The bird shook his head. “I won’t burn the forest down. Bring me sulfur powder and flint, and I’ll help you get rid of the birds.”
So the ambassador’s son left the forest, returning to the king and his father, who were anxious to hear of his plans. Promising them that he had an idea, the lad took the sulfur powder and the flint and departed for the forest early the next morning.
The forest was cool that day. It had rained the night before, so the underbrush was damp and dark with moisture. The lad’s boots squashed over the muddy earth.
When he came to the clearing, the ugly bird was nowhere to be seen. Feeling the fool, the boy was just about ready to turn around when he heard a small voice from above his head.
“Good morning,” the voice croaked out.
“My goodness.” The boy took an unsure step forward. The bird looked even worse than it had the day before. Even more of its feathers had dropped, and its skin seemed ready to slough from the bone. The poor thing sat on a crooked pine branch, a bough of needles wrapped over his head in shelter. The boy wasn’t sure how much good it had done to protect him from the rain.
“Did you bring the sulfur?” the bird asked. With a little hop, he alighted on the ground.
“Yes.” The boy nodded, still stricken with surprise at the bird’s decay. “What’s your plan?” he asked.
The bird cocked his head and eyed him with one yellow eye. “First—the hair, as payment,” he said.
The boy drew his sword, frowning, and hoped the bird knew what it was doing—he sure wasn’t fit for eating, that was for sure. With one smooth motion, he cut a length of his beautiful golden hair. It curled slightly at the end where the blade had touched it.
“Here,” he said, holding it out to the bird.
“No, you hold onto it for now. Just wanted to make sure you were willing to part with it.” The bird shuffled on his feet. “Now—you’ve got the sulfur and the flint? We’re going to make me a little more presentable, so I may speak to the birds.”
The lad thought the bird in its present condition would need a fair amount more than some flint and sulfur powder to look presentable, but he said nothing, and placed both on the ground before the bird.
“Don’t just stand there,” the bird said. “Rub the sulfur powder into my feathers.”
Very carefully, so as not to harm it, the boy began powdering the bird with sulfur. He rubbed the yellow powder into the bird’s neck, and its back, and over its misshapen wings, and even its tiny, stubby toes, which the bird held out very delicately for him to rub.
When he finished, he stood and—looking the bird over—came to the conclusion that the sulfur had only made the bird more hideous, as now he stank a little.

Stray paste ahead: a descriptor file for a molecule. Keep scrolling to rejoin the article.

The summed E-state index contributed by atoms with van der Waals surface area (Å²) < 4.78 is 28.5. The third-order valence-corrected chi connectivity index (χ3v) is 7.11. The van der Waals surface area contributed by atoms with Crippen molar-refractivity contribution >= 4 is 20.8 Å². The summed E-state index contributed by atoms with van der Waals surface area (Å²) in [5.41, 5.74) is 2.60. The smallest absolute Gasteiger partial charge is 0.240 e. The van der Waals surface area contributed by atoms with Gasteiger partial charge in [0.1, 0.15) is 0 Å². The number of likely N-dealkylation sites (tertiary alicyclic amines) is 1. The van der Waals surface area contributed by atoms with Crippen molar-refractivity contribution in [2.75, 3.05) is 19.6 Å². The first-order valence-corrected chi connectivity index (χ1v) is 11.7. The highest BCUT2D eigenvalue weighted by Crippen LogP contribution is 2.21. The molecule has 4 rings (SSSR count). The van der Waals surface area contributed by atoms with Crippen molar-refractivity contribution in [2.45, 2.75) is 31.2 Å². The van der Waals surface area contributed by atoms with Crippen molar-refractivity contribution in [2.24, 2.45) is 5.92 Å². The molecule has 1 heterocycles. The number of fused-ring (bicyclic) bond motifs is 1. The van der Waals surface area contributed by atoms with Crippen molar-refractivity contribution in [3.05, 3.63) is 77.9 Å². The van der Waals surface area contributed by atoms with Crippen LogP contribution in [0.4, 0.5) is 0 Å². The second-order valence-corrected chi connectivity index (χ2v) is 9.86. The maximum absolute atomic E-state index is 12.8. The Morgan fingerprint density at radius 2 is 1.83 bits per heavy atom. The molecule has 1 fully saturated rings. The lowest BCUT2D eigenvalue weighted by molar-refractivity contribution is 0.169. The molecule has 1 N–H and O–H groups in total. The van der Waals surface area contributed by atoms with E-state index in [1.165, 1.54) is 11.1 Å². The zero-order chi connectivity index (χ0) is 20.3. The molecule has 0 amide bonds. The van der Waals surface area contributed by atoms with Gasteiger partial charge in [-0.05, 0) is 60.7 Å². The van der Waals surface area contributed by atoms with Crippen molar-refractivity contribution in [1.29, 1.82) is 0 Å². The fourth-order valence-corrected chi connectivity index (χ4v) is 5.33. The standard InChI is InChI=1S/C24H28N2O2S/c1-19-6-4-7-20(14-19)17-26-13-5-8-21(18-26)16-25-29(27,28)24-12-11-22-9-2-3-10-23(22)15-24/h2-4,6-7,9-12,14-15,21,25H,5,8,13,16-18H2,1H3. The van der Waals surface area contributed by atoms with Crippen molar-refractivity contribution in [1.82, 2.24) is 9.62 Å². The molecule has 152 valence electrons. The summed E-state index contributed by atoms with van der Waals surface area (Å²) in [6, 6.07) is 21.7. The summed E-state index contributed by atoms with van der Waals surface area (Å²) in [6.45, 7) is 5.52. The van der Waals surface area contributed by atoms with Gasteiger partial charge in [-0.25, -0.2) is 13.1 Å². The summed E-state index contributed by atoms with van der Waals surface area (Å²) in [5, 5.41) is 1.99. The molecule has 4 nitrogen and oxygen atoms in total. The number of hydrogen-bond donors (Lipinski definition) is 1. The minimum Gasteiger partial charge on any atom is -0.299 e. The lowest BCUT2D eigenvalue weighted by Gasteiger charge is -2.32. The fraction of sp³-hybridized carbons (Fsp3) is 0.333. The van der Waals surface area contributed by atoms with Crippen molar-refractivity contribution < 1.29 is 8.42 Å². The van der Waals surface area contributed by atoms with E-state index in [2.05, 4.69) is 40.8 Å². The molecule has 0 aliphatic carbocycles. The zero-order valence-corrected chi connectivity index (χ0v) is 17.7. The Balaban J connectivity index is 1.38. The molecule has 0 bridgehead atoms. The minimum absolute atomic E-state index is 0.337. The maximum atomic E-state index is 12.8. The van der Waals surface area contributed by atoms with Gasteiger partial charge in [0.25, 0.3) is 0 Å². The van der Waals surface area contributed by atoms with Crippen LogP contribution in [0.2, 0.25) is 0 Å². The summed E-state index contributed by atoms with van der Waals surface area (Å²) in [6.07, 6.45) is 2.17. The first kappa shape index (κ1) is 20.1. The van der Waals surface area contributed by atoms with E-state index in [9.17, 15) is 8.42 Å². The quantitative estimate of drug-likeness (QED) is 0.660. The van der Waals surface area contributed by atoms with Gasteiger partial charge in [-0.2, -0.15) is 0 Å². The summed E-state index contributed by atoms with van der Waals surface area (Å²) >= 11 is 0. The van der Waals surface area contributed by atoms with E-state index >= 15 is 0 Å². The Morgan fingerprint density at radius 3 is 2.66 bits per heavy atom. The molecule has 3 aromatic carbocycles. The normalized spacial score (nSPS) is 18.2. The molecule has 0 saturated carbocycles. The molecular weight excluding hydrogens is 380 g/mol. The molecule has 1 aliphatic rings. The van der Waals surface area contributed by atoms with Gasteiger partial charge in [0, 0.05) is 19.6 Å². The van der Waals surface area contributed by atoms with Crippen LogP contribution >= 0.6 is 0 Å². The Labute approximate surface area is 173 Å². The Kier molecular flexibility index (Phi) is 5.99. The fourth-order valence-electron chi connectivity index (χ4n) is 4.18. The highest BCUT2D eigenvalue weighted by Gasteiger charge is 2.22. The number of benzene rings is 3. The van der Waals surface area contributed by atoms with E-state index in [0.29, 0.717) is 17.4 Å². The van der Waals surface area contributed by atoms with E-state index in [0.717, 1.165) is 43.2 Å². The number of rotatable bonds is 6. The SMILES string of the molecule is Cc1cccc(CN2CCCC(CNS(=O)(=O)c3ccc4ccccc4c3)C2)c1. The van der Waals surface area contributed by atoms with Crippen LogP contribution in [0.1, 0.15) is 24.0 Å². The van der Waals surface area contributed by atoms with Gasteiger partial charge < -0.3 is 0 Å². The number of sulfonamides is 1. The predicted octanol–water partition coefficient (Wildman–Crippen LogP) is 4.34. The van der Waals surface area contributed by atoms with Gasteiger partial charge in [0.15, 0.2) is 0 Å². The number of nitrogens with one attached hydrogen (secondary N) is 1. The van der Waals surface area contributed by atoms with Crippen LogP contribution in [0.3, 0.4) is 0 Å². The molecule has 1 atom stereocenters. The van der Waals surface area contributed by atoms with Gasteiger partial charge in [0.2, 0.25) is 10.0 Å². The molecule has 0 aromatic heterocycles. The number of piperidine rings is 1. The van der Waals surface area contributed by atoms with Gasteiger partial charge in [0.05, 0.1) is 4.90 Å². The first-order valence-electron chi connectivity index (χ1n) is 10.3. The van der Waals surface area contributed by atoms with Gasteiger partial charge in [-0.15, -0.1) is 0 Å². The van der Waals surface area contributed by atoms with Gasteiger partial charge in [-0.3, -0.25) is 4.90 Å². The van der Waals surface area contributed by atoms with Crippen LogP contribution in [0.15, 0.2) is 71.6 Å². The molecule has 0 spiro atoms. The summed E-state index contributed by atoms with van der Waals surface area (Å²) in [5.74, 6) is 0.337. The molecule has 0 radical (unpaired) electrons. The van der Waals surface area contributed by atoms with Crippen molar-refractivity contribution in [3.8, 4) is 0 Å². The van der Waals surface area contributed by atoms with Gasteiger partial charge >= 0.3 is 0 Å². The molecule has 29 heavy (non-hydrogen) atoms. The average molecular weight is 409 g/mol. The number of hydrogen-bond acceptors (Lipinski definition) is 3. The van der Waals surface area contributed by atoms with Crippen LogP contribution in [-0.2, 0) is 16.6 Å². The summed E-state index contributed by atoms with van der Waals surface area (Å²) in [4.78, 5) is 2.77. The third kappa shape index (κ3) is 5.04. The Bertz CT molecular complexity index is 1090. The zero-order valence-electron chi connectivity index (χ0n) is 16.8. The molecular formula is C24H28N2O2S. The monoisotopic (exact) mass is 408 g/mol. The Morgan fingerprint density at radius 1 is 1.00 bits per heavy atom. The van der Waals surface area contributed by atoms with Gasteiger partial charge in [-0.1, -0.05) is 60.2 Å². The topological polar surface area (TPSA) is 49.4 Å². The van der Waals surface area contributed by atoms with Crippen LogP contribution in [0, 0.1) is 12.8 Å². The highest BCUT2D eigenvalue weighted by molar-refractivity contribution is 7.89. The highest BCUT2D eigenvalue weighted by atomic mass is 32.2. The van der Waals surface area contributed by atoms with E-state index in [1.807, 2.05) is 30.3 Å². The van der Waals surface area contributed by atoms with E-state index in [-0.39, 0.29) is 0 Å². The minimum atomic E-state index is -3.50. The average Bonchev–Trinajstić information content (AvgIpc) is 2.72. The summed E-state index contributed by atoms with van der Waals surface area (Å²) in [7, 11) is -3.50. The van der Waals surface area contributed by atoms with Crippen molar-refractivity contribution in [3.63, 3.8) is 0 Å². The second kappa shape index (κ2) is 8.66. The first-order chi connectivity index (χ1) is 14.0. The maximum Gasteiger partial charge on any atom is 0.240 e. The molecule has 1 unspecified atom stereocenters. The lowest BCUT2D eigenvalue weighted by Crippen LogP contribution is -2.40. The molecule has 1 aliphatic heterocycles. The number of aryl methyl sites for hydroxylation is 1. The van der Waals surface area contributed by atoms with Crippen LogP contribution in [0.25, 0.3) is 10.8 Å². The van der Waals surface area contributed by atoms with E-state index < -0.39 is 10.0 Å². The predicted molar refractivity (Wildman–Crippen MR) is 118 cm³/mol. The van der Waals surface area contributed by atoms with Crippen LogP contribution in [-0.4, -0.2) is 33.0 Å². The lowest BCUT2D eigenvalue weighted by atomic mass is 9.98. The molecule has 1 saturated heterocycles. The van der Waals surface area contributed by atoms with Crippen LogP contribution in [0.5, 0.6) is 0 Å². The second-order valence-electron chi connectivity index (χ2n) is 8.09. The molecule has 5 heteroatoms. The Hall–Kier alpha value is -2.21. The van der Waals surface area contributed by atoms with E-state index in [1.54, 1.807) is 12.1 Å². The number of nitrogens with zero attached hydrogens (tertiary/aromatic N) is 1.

“Ah, that feels a bit better,” the bird said. “Now I need you to light me on fire.”
“Are you mad?” the boy asked, blinking in astonishment. “Maybe this is my fault, for listening to a talking bird. That might have been an error on my part. But I’m not setting you on fire, that’s crazy. Do you have a death wish?”
“I assure you, I will be fine,” said the bird. “Now find a really nice rock and let’s get cooking.”
“This is a terrible idea,” the boy said to himself as he scanned the pine needles. It wasn’t until the edge of the circle-stream that he found a good flint-rock. He picked it up and it felt heavy in his hand.
“Not damp, is it?” the bird asked.
“No, but I do think it might be in your best interest if it were.” The boy held the flint in one hand and the rock in the other. Kneeling, he positioned himself to strike so that the sparks would fall on the ugly bird. “I hope you’re right about this,” the boy said.
“Just don’t let the sparks hit the pine needles, or we’ll all roast.”
The boy drew a circle in the dirt around the bird, just as a precaution. If the forest burned, it would be on his head. Then he struck the flint, and a glittering spark fell to the bird.
It was much slower than the boy anticipated. A little golden flame blossomed on the bird’s back, crawling down his wings and casting weird shadows on the pines. The heat turned the yellow sulfur blood red, and it oozed over the bird, coating it in its thick, burning stench.
And goodness, did it smell. The young man coughed, wrinkling his nose and covering his mouth as he tried to escape the odor that was like the cloying body of a week-dead ox. “Is this your plan?” he shouted to the bird, which still seemed very much calm in the face of death—“To scare them out with this awful stench?”
“Patience,” the bird said, but his voice had changed. It was stronger now—clear and ringing over the sound of crackling flames. In a whoosh of devoured oxygen, the fire turned blue and enveloped the bird wholly.
The boy fell to the pine needles, scuttling backward as he shielded his eyes from the brilliant light. The ugly bird was gone, but in its place was something glorious: a jewel-like being that seemed to consist not of flesh and bone, but of light and flame.
The being flew a circle around the clearing, mimicking the orbit of the stream, and when he finished, lighted gently on a pine bough, where he stopped to preen his feathers of blue flame. It was miraculous—just as far from a bird as the ugly bird had been—but the boy didn’t know what to consider it other than a bird.
“I’ll take your open-mouthed astonishment as a compliment,” the bird said, in his bell-like voice. “Now if you’ll hand me that lock of hair, I’ll evacuate the forest.”
“What will you use it for?” the boy asked.
The bird took the hair with one shining talon, but did not harm it. “Nests, my dear boy,” said the bird. “They will use it for nests.”
In the next few days, subjects throughout the kingdom reported frequent sightings of birds leaving the forest. By the third morning, the king slept so soundly that he called a feast in honor of the young man’s accomplishment.
As the day drew to a close, the boy retreated to his quarters. He was just falling asleep, ready for dreamless rest, when he heard a strange rustling beyond his window. Sitting up, he went to the casement and opened it, peering out into the clear night air. There was no sign of the bird, but on the sill was a single feather in fiery blue.